And in a way that’s pretty understandable — I mean, there’s a scene in this book where the brothers and The Fat One get a tour of Saskatoon. Saska-fuckin-toon, I mean, it’s not exactly Hogwart’s. But on the other hand, it’s a little sad, because young readers are never going to get to go to Hogwarts, but they could conceivably learn to fly a plane. Anyway, I dunno. Let’s get back to the story.
So where does the Viking stone come in? I’ll let Mr Hardy explain:
“A few days ago,” Mr Hardy explained, “I had a telegram from a Mr Black, who is curator of London Museum in England. Because I had been successful in solving a case in Canada a few years ago, I had been recommended to Mr Black.”
“Yes?” Joe prompted.
“This mystery,” his father went on, “concerns an invaluable Viking rune stone that was stolen recently in Edmonton, Alberta.”
“Wow!” exclaimed Joe. “That’s near the edge of the Northwest Territories.”
“Those old Scandinavian mariners really covered a lot of water in their far-flung travels,” said his father, “often ranging inland for great distances. The runic alphabet was copied from Latin and Greek letters by the Teutonic peoples about the third century.”
Thanks, Mr Hardy!
Now, it soon transpires that this stone is no ordinary stone, heck no, but in fact contains some clues that will lead its reader to, you guessed it, hidden treasure. So the brothers are off to Canada.
Obviously, this Canadian runestone recalls the Kensington runestone, a forgery from 19th-century America (although no one who talks about the Kensington runestone ever mentions that it doesn’t even claim to be Viking — it claims to be from the 14th century).
So off they go to Canada, where they run into:
- A big bearded French-Canadian trapper in a checked shirt who says Bon tonnere! every third sentence!
- The Mounties!
And they find a rune stone, but:
A look of disappointment spread over the Englishman’s face.
“This stone is not authentic,” he said wearily, but with certainty. “I can tell by the sharp edges of the lines that it was not carved in the ninth century. It is a rather clever imitation.”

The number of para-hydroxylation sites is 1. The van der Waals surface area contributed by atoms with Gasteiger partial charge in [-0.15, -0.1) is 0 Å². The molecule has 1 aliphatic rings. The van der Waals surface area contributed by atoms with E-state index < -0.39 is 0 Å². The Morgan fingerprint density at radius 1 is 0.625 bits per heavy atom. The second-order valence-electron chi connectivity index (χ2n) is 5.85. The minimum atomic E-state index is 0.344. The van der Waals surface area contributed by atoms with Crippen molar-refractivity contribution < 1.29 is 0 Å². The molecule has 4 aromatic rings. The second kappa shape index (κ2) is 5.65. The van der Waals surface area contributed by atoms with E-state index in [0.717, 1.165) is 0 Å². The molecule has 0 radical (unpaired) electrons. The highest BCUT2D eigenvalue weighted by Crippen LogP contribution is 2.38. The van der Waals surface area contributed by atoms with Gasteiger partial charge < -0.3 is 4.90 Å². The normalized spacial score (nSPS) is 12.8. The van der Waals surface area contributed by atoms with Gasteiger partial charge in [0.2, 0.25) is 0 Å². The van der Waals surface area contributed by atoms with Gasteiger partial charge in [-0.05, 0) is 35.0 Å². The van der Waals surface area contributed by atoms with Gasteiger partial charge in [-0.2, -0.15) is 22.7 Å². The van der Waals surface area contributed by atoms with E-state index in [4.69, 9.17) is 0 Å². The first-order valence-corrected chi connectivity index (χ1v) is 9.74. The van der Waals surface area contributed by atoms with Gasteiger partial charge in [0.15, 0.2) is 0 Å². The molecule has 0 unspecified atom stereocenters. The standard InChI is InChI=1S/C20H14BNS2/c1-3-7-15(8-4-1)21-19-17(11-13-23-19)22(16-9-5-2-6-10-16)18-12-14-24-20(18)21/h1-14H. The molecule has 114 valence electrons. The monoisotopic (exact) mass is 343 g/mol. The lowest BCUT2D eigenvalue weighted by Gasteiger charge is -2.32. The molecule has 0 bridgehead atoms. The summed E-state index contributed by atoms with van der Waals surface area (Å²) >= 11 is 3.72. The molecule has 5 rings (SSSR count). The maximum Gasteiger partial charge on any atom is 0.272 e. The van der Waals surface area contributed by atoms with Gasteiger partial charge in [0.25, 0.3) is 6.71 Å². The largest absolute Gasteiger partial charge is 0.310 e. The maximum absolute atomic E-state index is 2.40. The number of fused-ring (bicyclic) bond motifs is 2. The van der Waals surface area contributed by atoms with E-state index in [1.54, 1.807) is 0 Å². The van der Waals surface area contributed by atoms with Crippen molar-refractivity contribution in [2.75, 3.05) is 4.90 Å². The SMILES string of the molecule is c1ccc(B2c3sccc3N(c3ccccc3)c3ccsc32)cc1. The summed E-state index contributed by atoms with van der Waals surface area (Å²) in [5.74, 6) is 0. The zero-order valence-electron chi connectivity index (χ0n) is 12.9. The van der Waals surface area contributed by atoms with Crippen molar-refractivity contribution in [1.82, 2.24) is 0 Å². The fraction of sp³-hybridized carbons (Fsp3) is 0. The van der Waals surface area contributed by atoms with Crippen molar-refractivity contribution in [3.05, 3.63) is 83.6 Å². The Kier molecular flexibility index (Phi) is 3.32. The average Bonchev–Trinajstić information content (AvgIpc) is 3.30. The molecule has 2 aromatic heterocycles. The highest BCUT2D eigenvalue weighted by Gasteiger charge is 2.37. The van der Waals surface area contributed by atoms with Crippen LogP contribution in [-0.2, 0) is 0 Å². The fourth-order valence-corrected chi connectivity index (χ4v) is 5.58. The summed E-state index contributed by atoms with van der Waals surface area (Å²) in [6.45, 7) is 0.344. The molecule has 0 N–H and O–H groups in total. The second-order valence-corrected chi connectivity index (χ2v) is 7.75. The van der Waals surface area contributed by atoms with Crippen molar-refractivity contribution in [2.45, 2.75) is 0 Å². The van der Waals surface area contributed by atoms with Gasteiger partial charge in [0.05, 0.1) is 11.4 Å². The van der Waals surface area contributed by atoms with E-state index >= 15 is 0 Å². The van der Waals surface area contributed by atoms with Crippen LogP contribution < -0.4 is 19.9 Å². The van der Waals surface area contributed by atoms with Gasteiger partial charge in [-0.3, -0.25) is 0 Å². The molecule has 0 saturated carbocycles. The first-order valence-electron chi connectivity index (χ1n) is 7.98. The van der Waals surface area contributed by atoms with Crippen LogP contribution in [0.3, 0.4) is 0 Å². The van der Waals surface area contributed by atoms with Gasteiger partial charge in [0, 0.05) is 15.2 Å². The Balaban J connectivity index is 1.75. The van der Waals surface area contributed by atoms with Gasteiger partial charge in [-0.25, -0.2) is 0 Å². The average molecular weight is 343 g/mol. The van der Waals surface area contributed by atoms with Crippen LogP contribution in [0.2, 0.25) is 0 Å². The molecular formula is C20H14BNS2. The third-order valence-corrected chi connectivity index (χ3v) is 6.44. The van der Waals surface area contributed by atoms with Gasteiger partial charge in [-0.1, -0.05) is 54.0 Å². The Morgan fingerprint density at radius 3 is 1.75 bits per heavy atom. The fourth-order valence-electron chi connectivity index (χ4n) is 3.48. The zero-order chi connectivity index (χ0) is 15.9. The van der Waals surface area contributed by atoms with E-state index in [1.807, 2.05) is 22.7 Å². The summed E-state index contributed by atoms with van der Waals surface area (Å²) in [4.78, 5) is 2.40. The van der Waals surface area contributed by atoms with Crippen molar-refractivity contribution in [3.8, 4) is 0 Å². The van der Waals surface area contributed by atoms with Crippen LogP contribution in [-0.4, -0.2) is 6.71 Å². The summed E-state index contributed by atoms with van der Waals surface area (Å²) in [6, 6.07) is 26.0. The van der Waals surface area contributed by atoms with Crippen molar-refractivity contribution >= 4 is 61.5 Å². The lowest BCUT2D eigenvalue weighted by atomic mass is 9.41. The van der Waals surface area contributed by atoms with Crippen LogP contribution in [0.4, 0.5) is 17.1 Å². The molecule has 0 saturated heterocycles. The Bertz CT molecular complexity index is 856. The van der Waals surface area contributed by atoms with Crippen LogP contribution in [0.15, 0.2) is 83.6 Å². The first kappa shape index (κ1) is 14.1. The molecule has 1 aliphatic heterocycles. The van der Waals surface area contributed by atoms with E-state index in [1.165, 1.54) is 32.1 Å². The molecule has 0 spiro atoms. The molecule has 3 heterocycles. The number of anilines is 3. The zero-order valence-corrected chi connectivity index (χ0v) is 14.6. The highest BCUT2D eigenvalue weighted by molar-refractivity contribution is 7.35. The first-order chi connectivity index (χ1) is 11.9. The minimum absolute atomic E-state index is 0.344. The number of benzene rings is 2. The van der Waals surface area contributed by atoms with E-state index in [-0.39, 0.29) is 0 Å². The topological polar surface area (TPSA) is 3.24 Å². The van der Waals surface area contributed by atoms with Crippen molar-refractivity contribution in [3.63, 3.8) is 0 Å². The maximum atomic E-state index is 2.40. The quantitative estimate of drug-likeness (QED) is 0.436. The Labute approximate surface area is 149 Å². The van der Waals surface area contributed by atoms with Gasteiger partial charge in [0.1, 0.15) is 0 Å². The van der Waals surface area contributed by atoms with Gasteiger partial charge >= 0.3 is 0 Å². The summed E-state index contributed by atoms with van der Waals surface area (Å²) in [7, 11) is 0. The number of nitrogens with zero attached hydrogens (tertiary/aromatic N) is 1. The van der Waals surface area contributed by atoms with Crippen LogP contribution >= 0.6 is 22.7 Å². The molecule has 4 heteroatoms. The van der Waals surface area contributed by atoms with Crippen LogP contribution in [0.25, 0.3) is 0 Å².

But never fear — this is just a duplicate crafted by the thieves to throw the Hardys off the scent. The real runestone reveals the location of a sunken Viking ship near Yellowknife, full of tray-zher.
Reaching deep into a sack, Chet pulled out a handful of glittering gold coins.
“Wow! Look at these!” he cried.
“And this statue must be worth a fortune!” Frank held up the gold figure of a Viking warrior.
“This is a historical find, as well as a valuable one,” Mr Hardy said. “It definitely links the exploration of northern Canada to the ancient Norsemen.”
Aaaaaand then the story is explained and our heroes eat a bison and we’re done.
There are a surprising number of these books that seem to have some kind of archaeological content, but it’s not so surprising when you consider their need to combine good old-fashioned adventure with some kind of “educational” content, or at least as educational as a hack writing under a house name with a public library reference book at his elbow could crank out. Chasing historical artefacts lets you graft a history lesson onto your adventure story (and not subtly, either; check out that quote up top from Mr Hardy) with minimal fuss.
I don’t know why I find the earnest corniness of this kind of story so appealing, but I do.